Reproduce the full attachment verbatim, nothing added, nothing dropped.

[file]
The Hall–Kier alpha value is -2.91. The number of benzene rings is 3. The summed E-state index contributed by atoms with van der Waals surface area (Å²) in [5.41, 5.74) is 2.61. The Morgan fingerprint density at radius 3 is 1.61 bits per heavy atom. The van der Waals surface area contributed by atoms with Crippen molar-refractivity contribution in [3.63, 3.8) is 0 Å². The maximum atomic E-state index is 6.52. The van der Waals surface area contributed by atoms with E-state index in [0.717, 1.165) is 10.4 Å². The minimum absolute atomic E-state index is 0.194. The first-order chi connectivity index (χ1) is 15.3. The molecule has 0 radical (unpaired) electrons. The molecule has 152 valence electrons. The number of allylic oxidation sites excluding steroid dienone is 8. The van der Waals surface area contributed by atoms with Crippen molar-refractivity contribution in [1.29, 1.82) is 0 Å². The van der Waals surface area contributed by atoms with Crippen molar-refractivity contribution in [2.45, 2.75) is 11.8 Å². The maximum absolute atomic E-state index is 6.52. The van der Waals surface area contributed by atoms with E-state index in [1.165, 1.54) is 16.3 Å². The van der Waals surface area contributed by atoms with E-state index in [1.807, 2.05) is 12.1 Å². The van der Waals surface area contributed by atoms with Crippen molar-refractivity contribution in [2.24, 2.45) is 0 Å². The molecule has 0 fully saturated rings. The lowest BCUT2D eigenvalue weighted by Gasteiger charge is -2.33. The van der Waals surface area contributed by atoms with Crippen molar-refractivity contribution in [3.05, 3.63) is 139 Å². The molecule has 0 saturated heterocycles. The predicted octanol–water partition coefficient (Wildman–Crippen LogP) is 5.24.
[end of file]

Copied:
The Hall–Kier alpha value is -2.91. The number of benzene rings is 3. The summed E-state index contributed by atoms with van der Waals surface area (Å²) in [5.41, 5.74) is 2.61. The Morgan fingerprint density at radius 3 is 1.61 bits per heavy atom. The van der Waals surface area contributed by atoms with Crippen molar-refractivity contribution in [3.63, 3.8) is 0 Å². The maximum atomic E-state index is 6.52. The van der Waals surface area contributed by atoms with E-state index in [0.717, 1.165) is 10.4 Å². The minimum absolute atomic E-state index is 0.194. The first-order chi connectivity index (χ1) is 15.3. The molecule has 0 radical (unpaired) electrons. The molecule has 152 valence electrons. The number of allylic oxidation sites excluding steroid dienone is 8. The van der Waals surface area contributed by atoms with Crippen molar-refractivity contribution in [1.29, 1.82) is 0 Å². The van der Waals surface area contributed by atoms with Crippen molar-refractivity contribution in [2.45, 2.75) is 11.8 Å². The maximum absolute atomic E-state index is 6.52. The van der Waals surface area contributed by atoms with E-state index in [1.165, 1.54) is 16.3 Å². The van der Waals surface area contributed by atoms with E-state index in [1.807, 2.05) is 12.1 Å². The van der Waals surface area contributed by atoms with Crippen molar-refractivity contribution in [2.24, 2.45) is 0 Å². The molecule has 0 fully saturated rings. The lowest BCUT2D eigenvalue weighted by Gasteiger charge is -2.33. The van der Waals surface area contributed by atoms with Crippen molar-refractivity contribution in [3.05, 3.63) is 139 Å². The molecule has 0 saturated heterocycles. The predicted octanol–water partition coefficient (Wildman–Crippen LogP) is 5.24.